drank Chocolate Chai by Rishi Tea
21 tasting notes

Let me just preface this by stating that I love chocolate—the taste and aroma of it both. I liked the fact that this Rishi tea is organic, so I decided to give it a try. Once opened, the tea in the bag smells earthy, and, with some imagination, I can almost smell the chocolate. I followed the directions on the box. I brought the water and the tea combination to boil on the stove top as suggested, added milk (although I rarely drink tea with milk), and brewed for three minutes as instructed. The milk makes this rich, too rich. Unfortunately, I can’t say that the richness is due to the tea’s scent or flavor. The chocolate simply doesn’t come through for me in the cup. The same is true for the vanilla and the spices; they are not distinct. I was even surprised to see vanilla beans listed as an ingredient. I can feel mostly the yerba mate.

I tried it a second time. I started brewing it in the same slow way on the stovetop as suggested on the box, but I didn’t add the milk before it was fully steeped. This time, I only added a drop of vanilla-flavored coconut milk, and I have to say that I enjoyed the tea better this way. The flavors are still extremely soft, barely there, but the vanilla in the coconut milk added another dimension. Frankly, it was the vanilla in the milk that saves the tea for me. I wish I didn’t have to use additional flavors.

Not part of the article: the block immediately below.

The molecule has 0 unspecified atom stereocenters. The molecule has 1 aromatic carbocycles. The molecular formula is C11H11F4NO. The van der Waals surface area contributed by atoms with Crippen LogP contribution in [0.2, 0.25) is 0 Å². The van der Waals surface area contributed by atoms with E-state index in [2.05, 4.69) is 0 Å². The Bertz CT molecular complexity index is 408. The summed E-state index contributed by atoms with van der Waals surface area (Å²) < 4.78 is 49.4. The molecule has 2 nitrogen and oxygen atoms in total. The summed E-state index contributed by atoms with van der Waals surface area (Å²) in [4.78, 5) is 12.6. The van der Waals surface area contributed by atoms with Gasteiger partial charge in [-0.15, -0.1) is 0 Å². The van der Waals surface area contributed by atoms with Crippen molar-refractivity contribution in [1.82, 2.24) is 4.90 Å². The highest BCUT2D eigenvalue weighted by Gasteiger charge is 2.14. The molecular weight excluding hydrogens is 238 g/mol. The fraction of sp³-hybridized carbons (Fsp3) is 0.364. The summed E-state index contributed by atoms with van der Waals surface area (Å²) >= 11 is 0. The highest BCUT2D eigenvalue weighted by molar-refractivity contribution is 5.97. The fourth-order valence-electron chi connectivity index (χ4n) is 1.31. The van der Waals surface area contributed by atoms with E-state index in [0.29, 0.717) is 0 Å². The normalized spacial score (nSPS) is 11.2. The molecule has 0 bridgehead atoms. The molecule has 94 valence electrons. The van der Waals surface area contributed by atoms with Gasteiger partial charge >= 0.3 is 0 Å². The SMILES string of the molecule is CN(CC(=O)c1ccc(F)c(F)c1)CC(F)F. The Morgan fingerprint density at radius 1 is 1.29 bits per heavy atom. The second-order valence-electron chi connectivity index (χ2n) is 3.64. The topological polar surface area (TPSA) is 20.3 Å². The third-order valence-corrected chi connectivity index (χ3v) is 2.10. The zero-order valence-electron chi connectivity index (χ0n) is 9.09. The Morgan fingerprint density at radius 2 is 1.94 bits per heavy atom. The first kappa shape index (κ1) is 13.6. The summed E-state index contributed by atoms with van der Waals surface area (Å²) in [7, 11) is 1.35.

UPDATE: I have to say that this tea has grown on me. I would like the company to remove the word “chocolate” from the name because the lack of chocolate scent and flavor cause some serious disappointment. However, if one doesn’t expect the chocolate, it is a nice, smooth combination, which I find comforting.

200 °F / 93 °C 3 min, 0 sec

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I grew up drinking herbal tea, in many cases tea that I picked myself: chamomile, linden flowers, lemon balm, thyme, and hibiscus teas were an important part of my childhood experience. I learned to appreciate their delicate flavors. I am not new to black or green teas, but somehow, I had found them boring. My introduction to flavored teas—oolong, black or green—was a few years ago, and I’ve been hooked since then. Today, I still enjoy herbal teas. I’ve always been very sensitive to smells, so to me, the balance between flavor and aroma is very important. Tea is one of those small luxuries in life that allows us to combine our olfactory senses with taste.

I tend to like: herbal teas, “dessert” teas with vanilla, chocolate, or other flavors, and floral teas.

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